New sculpture. The show focuses on a few select seminal works such as Star Log, Crack and Warp Wall, and the highly charged and deeply resonant installation piece Black Dome. 'The classic properties of earth, air, fire and water are all present in the growing tree, the tree has to have all four of those elements in order to survive in time and space.' D. N.
Internationally renowned artist David Nash presents new sculpture in his fourth major exhibition. This exhibition focuses on a few select seminal works such as Star Log, Crack and Warp Wall, and the highly charged and deeply resonant installation piece Black Dome.
As one enters a gallery of Nash's work, the aromatic scent of lime, madrone, beech, maple, and oak provide the first clues of the engagement of the senses the viewer will have with the diversity of this wooden congregation. Nash has the unique ability to identify and release the inherent form and behavior of the unseasoned wood, embracing the element of chance and natural resistance of the wood, as it splits, cracks and warps. What results are pieces formed from a marriage of hand and wood - lending a subtle animated quality to the finished form. Harnessing the elements of air and fire, Nash is also able to reveal color in new ways allowing the natural process of oxidation to alter the color of the wood or juxtaposing a charred surface on red oak. Elegant and seemingly delicate in stance, their grace belies the violence of their creation with chainsaws and fire.
In an interview with Susan Daniel-McElroy, Director of Tate St Ives, Nash explains, "The classic properties of earth, air, fire and water are all present in the growing tree, the tree has to have all four of those elements in order to survive in time and space. So these works emphasize that fact. The drying pieces like Warped and Cracked Column are air pieces. The Black Dome is earth, although it's charred, [it is] re-integrating into the earth element. The earth element is really all about material substance - static. The water element is about movement."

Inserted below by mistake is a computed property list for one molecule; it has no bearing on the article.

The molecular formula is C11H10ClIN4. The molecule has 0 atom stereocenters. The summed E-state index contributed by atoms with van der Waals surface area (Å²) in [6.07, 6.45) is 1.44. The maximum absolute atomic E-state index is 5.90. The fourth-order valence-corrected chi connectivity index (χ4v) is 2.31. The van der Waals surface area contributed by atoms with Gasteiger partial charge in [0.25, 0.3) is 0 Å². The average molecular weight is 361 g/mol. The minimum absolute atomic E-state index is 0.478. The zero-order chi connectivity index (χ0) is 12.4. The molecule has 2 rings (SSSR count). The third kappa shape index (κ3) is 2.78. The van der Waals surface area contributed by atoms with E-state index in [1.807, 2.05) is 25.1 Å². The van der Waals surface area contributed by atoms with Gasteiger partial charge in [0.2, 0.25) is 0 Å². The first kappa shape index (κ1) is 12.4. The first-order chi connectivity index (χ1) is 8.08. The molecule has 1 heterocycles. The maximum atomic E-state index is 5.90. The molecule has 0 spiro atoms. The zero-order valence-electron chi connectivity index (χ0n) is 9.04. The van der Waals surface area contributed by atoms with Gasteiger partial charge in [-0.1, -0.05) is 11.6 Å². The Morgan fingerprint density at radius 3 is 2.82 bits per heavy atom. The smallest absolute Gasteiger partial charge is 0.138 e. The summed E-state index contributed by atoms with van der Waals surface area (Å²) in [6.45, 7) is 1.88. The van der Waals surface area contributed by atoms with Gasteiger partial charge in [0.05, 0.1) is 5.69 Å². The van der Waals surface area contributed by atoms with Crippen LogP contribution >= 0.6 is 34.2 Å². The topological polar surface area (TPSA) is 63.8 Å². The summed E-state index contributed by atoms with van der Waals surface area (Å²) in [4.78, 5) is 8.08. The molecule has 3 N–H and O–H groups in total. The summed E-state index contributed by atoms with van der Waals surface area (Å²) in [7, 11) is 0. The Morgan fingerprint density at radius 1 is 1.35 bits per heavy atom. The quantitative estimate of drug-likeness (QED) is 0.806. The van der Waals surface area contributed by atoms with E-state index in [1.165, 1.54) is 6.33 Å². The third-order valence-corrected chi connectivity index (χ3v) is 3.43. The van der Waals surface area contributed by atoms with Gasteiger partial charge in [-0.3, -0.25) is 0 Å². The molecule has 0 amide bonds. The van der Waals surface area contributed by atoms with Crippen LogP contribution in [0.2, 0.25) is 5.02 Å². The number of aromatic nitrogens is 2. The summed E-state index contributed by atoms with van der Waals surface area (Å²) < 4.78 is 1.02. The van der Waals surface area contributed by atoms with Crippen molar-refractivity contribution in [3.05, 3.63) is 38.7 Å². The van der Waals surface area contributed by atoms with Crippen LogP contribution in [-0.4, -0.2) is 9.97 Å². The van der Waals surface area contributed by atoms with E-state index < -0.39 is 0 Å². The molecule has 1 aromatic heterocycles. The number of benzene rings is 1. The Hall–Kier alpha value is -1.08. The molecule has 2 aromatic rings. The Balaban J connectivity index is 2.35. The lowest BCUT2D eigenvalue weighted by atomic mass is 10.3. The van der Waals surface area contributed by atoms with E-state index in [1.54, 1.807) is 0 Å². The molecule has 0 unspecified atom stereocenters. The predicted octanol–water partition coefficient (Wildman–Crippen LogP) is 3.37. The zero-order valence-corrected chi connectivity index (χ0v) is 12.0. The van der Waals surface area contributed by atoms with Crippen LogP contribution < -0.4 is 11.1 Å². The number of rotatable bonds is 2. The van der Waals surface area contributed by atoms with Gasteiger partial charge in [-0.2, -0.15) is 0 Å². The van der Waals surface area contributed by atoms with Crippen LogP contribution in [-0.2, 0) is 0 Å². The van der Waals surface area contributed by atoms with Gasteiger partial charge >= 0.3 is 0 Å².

David Nash has a long-standing relationship with the Bay Area, beginning with the patronage and support from the Djerassi Foundation in Woodside, where Nash created his first major site work in a California Redwood grove. His work here has been further facilitated by residency and tutorial workshops with the California College of the Arts, and he has undertaken a number of important commissions in prominent Bay Area collections.
Upcoming events in San Francisco for David Nash:
Lecture at California College of the Arts, San Francisco on Thursday, October 21 at 4:00 pm
Lecture at San Francisco Art Institute on Wednesday, November 3 at 7:30 pm
Opening Reception: 5:30 - 7:30 pm
49 Geary Street, Suite 540
San Francisco, CA